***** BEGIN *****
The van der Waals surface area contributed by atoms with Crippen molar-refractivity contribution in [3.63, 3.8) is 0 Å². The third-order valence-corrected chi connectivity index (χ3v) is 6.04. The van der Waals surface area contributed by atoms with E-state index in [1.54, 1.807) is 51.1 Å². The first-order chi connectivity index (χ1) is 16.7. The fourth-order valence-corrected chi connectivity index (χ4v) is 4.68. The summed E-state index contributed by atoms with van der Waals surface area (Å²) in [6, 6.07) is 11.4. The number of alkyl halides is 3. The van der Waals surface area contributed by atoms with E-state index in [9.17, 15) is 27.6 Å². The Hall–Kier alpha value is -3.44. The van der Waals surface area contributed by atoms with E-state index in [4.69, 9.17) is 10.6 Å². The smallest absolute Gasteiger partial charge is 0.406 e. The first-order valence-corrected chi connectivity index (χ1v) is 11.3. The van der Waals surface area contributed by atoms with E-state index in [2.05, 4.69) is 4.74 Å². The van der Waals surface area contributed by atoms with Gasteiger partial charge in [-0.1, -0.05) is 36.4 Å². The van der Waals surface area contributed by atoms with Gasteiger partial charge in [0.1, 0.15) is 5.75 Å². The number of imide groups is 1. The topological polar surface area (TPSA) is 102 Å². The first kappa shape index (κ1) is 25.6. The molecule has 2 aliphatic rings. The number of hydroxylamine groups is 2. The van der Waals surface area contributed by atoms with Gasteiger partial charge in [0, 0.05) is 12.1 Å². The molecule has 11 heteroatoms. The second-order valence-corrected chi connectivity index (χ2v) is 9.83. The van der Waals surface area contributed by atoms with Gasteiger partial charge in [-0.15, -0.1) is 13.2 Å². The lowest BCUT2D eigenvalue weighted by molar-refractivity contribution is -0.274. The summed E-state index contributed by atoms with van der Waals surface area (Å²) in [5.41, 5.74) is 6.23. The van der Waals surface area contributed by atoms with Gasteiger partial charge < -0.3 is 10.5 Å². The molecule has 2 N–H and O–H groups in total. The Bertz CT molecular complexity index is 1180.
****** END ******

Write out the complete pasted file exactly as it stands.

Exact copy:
The van der Waals surface area contributed by atoms with Crippen molar-refractivity contribution in [3.63, 3.8) is 0 Å². The third-order valence-corrected chi connectivity index (χ3v) is 6.04. The van der Waals surface area contributed by atoms with E-state index in [1.54, 1.807) is 51.1 Å². The first-order chi connectivity index (χ1) is 16.7. The fourth-order valence-corrected chi connectivity index (χ4v) is 4.68. The summed E-state index contributed by atoms with van der Waals surface area (Å²) in [6, 6.07) is 11.4. The number of alkyl halides is 3. The van der Waals surface area contributed by atoms with E-state index in [9.17, 15) is 27.6 Å². The Hall–Kier alpha value is -3.44. The van der Waals surface area contributed by atoms with E-state index in [4.69, 9.17) is 10.6 Å². The smallest absolute Gasteiger partial charge is 0.406 e. The first-order valence-corrected chi connectivity index (χ1v) is 11.3. The van der Waals surface area contributed by atoms with E-state index in [2.05, 4.69) is 4.74 Å². The van der Waals surface area contributed by atoms with Gasteiger partial charge in [-0.1, -0.05) is 36.4 Å². The van der Waals surface area contributed by atoms with Gasteiger partial charge in [0.1, 0.15) is 5.75 Å². The number of imide groups is 1. The topological polar surface area (TPSA) is 102 Å². The first kappa shape index (κ1) is 25.6. The molecule has 2 aliphatic rings. The number of hydroxylamine groups is 2. The van der Waals surface area contributed by atoms with Gasteiger partial charge in [0, 0.05) is 12.1 Å². The molecule has 11 heteroatoms. The second-order valence-corrected chi connectivity index (χ2v) is 9.83. The van der Waals surface area contributed by atoms with Gasteiger partial charge in [-0.15, -0.1) is 13.2 Å². The lowest BCUT2D eigenvalue weighted by molar-refractivity contribution is -0.274. The summed E-state index contributed by atoms with van der Waals surface area (Å²) in [5.41, 5.74) is 6.23. The van der Waals surface area contributed by atoms with Gasteiger partial charge < -0.3 is 10.5 Å². The molecule has 2 N–H and O–H groups in total. The Bertz CT molecular complexity index is 1180.